As Dec. 21, 2012 fast approaches, doomsday-believers around the globe are bracing for what they believe will be the end of the world.
A Chinese inventor built "survival pods" to help him through the mayhem. A contractor developed underground bunkers to safeguard their Italian owners. And fare finder website Skyscanner reports its customers are showing an increasing interest in one-way tickets to "Apocalypse safe havens."
According to NASA, many Apocalypse fears originate in the belief that Nibiru, a planet allegedly discovered by the Sumerians, would hit planet Earth in May 2003. When the world did not perish, however, new claims were put forward that Nibiru would hit earth on Dec. 21, 2012 -- the day the Mayan long-count calendar ends.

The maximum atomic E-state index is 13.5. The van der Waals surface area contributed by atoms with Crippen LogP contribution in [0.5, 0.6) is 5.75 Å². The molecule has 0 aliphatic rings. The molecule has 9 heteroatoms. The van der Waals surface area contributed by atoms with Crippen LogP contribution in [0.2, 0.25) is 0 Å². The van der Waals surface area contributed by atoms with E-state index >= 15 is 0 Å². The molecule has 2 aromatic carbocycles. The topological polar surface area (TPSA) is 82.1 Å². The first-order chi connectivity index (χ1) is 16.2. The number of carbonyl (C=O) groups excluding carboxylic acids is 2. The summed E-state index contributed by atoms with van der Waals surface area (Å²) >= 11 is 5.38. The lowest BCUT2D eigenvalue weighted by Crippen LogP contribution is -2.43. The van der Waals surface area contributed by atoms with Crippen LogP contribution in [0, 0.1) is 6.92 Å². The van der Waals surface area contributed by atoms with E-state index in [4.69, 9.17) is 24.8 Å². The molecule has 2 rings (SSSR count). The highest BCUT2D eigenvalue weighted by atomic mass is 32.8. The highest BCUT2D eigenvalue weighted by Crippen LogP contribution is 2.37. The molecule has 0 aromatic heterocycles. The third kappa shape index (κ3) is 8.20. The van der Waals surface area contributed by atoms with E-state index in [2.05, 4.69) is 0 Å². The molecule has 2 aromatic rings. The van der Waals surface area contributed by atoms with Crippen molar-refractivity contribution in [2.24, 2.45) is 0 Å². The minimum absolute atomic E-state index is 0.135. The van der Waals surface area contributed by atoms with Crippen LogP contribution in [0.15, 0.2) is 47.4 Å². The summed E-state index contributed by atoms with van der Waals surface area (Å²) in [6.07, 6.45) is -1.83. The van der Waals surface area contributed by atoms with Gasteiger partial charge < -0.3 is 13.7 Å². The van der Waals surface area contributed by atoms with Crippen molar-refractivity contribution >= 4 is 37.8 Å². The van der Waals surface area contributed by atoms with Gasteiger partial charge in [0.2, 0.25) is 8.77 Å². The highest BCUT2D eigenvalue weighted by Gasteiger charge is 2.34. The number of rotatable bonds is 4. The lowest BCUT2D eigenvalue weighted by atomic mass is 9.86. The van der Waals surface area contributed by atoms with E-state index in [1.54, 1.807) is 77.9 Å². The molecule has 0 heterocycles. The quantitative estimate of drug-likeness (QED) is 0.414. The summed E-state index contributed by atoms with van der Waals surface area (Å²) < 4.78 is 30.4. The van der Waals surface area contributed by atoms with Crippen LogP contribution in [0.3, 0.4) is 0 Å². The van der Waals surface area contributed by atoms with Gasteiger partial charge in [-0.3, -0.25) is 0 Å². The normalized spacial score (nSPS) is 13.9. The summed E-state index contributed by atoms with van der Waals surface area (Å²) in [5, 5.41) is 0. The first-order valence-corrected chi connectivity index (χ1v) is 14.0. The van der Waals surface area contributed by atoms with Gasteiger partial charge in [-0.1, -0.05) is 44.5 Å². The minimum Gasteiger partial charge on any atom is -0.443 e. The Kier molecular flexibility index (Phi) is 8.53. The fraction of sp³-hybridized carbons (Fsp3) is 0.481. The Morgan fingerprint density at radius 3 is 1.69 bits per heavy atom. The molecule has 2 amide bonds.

NASA has gone out of its way to rebuke the doomsday fears, arguing "the world will not end in 2012. Our planet has been getting along just fine for more than 4 billion years, and credible scientists worldwide know of no threat associated with 2012."
Several governments, too, have reassured their citizens that the Apocalypse is nowhere near. According to a New York Times report, Russia's minister of emergency situations Vladimir Puchkov reassured the country's citizens on Friday he is sure the world will not end in December and that "he had access to methods of monitoring what is occurring on the planet Earth.” And the Vatican's top astronomer Rev. Jose Funes wrote in the Vatican's newspaper L'Osservatore Romano that the doomsday predictions are "not even worth discussing."
As we approach Dec. 21, HuffPost brings you live updates on the impending apocalypse -- or lack thereof. Check back for the latest news leading up to and through the big event.
CORRECTION: A previous version of this post misspelled the planet Nibiru. We regret the error.